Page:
South Korea Sounds Alarm on Stock Market Bubble Amid Retail Boom

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(Bloomberg) — South Korea issued a warning over signs of a bubble in the nation’s stock market, one of the world’s top performers this year amid a record surge in retail investing spurred by easy money and pandemic free time.

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“It’s true that signs of an unstable bubble have been seen in the stock market under the current excessive liquidity situation,” said Kim Sang-jo, the country’s chief policy secretary, at a parliamentary hearing Friday. “Individual investors with a lack of investment knowledge could suffer losses in the future.”

His comment followed remarks by ruling party lawmaker Hong Sungkook on the recent performance of Ssangyong Cement Industrial Co.’s preferred shares, which rallied 137% in October, even after the firm announced plans to delist them through a buyback that concludes today. Trading in the company’s common stock has been halted since Wednesday, when the preference shares stopped trading.

The Kospi benchmark equity gauge is up 13% this year, surging more than 70% from its March low, with local retail traders pouring record amounts into the $1.8 trillion stock market. Now accounting for about 65% of total daily Kospi trading value, this host of millennial investors has shown a penchant for risky trades including microcaps and preferred stock, which generally pay higher dividends than common shares but lack the latter’s voting rights.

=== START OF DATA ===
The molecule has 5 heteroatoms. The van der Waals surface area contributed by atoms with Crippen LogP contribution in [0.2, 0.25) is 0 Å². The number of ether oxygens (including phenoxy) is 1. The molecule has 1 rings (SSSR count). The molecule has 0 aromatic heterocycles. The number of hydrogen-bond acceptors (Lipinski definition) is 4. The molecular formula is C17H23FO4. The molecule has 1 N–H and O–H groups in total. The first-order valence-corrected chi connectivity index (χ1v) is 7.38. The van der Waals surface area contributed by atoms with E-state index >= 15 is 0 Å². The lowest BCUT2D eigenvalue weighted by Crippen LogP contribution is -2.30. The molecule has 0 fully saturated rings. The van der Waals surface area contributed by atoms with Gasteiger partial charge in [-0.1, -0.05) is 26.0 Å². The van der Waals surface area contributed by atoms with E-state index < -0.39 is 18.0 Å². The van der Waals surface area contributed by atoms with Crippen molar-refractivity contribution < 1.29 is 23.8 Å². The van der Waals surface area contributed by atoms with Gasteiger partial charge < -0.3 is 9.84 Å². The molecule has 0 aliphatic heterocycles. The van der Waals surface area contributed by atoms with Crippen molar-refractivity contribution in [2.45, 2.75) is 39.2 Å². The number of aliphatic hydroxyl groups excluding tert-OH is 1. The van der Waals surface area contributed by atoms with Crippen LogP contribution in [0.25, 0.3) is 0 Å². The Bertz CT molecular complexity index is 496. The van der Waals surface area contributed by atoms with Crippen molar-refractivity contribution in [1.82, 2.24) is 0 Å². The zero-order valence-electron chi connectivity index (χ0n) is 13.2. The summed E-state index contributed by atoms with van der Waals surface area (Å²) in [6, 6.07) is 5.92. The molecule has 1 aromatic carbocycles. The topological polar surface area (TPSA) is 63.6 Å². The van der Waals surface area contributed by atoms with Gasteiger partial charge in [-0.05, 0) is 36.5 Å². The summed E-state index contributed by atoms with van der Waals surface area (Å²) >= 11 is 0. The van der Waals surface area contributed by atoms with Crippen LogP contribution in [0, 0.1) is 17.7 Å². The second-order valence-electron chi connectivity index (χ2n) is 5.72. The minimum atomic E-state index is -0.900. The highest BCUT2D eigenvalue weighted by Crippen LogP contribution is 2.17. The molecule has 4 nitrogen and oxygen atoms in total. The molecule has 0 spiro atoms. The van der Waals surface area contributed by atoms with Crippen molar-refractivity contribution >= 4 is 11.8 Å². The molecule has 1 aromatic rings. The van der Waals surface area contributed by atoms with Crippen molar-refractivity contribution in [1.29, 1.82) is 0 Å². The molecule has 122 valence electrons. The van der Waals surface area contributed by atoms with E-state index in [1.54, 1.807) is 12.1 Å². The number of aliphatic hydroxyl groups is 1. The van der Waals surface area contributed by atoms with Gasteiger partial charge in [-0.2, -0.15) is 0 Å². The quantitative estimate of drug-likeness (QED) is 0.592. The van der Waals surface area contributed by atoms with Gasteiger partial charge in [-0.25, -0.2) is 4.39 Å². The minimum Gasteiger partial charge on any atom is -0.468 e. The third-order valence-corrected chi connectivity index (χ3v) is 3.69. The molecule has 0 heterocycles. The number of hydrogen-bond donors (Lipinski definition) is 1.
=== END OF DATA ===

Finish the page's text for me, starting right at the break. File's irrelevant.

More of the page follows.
© Bloomberg Ssangyong Cement’s preferred stock deviates from its common stock

This isn’t the first time that officials have warned about the impact of speculative trading. The Korea Exchange cautioned in June about the strong gains in thinly-traded issues with market caps of about $50 million.

Korea Warns of Retail Frenzy as Preferred Stock Soars 1,270%

The lawmaker Hong, the former chief executive officer of Seoul brokerage Mirae Asset Daewoo Co., expressed concern that retail investors flocking to the market could be exploited by speculators who try to manipulate preferred shares.

“There are so many preferred stocks in Korea that are extremely expensive relative to their common stocks — some of them trade at 50 times more,” Hong said. “Retail investors who joined the stock market this year seem to have very shallow knowledge of finance. If interest rates remain low like now, this kind of irrational pricing could distort the entire stock market.”

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